Midnight's Children by Salman Rushdie

80%

12 Critic Reviews

So overall, I am giving this 4.5 out of five stars. It is a book I would recommend to anyone wanting to read a masterpiece, but I won’t suggest this to people who are not yet familiar with Salman Rushdie’s writing style.
-Blog Critics

Synopsis

Selected by the Modern Library as one of the 100 best novels of all time

Winner of the Booker of Bookers

Saleem Sinai is born at the stroke of midnight on August 15, 1947, the very moment of India’s independence. Greeted by fireworks displays, cheering crowds, and Prime Minister Nehru himself, Saleem grows up to learn the ominous consequences of this coincidence. His every act is mirrored and magnified in events that sway the course of national affairs; his health and well-being are inextricably bound to those of his nation; his life is inseparable, at times indistinguishable, from the history of his country. Perhaps most remarkable are the telepathic powers linking him with India’s 1,000 other “midnight’s children,” all born in that initial hour and endowed with magical gifts. 

This novel is at once a fascinating family saga and an astonishing evocation of a vast land and its people–a brilliant incarnation of the universal human comedy. Twenty-five years after its publication, Midnight’s Children stands apart as both an epochal work of fiction and a brilliant performance by one of the great literary voices of our time.
 

About Salman Rushdie

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Salman Rushdie is the author of nine previous novels: Grimus; Midnight's Children (which was awarded the Booker Prize in 1981 and, in 1993, was judged to be the "Booker of Bookers," the best novel to have won that prize in its first twenty-five years); Shame (winner of the French Prix de Meilleur Livre Etranger); The Satanic Verses (winner of the Whitbread Prize for Best Novel); Haroun and the Sea of Stories (winner of the Writers Guild Award); The Moor's Last Sigh (winner of the Whitbread Prize for Best Novel); The Ground Beneath Her Feet (winner of the Eurasian section of the Commonwealth Prize); Fury (a New York Times Notable Book); and Shalimar the Clown (a Time Book of the Year). He is also the author of a book of stories, East, West, and three works of nonfiction- Imaginary Homelands, The Jaguar Smile, and The Wizard of Oz. He is co-editor of Mirrorwork, an anthology of contemporary Indian writing.From the Hardcover edition.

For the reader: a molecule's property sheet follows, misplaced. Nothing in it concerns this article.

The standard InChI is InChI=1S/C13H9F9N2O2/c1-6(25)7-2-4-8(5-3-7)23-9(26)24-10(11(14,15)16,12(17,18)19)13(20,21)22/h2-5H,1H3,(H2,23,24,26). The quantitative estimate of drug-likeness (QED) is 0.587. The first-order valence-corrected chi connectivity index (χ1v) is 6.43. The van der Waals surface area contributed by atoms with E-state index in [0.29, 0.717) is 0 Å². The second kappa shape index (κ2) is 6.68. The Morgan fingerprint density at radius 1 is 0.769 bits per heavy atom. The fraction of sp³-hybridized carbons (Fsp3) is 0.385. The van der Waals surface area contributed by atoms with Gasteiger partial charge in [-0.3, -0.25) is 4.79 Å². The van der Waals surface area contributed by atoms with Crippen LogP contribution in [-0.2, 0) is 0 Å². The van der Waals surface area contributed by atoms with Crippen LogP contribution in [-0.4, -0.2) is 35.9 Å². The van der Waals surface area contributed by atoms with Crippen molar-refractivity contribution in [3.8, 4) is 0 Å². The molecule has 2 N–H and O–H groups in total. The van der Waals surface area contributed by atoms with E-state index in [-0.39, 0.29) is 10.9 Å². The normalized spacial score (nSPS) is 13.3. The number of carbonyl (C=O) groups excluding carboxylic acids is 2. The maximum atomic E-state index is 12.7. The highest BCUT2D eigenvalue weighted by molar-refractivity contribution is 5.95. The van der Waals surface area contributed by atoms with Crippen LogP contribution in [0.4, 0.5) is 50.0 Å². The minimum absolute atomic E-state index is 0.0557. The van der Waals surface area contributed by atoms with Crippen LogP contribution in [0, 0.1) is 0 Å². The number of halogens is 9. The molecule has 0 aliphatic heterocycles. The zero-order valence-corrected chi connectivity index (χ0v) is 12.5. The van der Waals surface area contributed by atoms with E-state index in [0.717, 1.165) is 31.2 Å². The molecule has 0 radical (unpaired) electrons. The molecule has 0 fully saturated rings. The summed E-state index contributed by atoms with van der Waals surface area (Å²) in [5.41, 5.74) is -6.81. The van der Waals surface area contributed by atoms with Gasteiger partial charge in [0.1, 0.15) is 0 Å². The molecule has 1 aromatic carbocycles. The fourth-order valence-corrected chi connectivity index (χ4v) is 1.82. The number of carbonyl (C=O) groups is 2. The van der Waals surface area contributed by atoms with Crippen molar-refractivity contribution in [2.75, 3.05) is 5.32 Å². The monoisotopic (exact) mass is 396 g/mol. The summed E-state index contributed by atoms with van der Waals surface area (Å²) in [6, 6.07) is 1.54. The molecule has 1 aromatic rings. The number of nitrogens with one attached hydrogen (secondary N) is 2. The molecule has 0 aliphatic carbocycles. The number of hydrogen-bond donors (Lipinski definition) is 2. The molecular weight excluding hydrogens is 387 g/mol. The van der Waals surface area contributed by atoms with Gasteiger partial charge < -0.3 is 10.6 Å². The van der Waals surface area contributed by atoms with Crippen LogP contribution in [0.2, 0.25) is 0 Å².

Published July 23, 2010 by Random House. 674 pages
Genres: Science Fiction & Fantasy, Literature & Fiction, Humor & Entertainment, History. Fiction
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Critic reviews for Midnight's Children
All: 12 | Positive: 12 | Negative: 0

Guardian

Good
Reviewed by Sam Jordison on Jul 10 2008

I was overwhelmed by its zest and sparkle; the sheer joy in creation shown in every gleefully overloaded sentence, every authorial sleight of hand and every scatological joke. Midnight's Children is (whatever Tory-oaf Boris Johnson and hordes of Booker-sceptics might say) tremendous fun.

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Guardian

Good
Reviewed by Sam Jordison on Jul 10 2008

Enough reason to rejoice that Midnight's Children continues its glorious progress and adds the Best of Booker award to its already over-loaded prize shelf. Personally, I was torn between it and The Siege Of Krishnapur, but I at least am now convinced that Rushdie is a worthy winner.

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Blog Critics

Good
Reviewed by Jeruen Dery on Aug 20 2011

So overall, I am giving this 4.5 out of five stars. It is a book I would recommend to anyone wanting to read a masterpiece, but I won’t suggest this to people who are not yet familiar with Salman Rushdie’s writing style.

Read Full Review of Midnight's Children | See more reviews from Blog Critics

Blog Critics

Good
Reviewed by Jeruen Dery on Aug 20 2011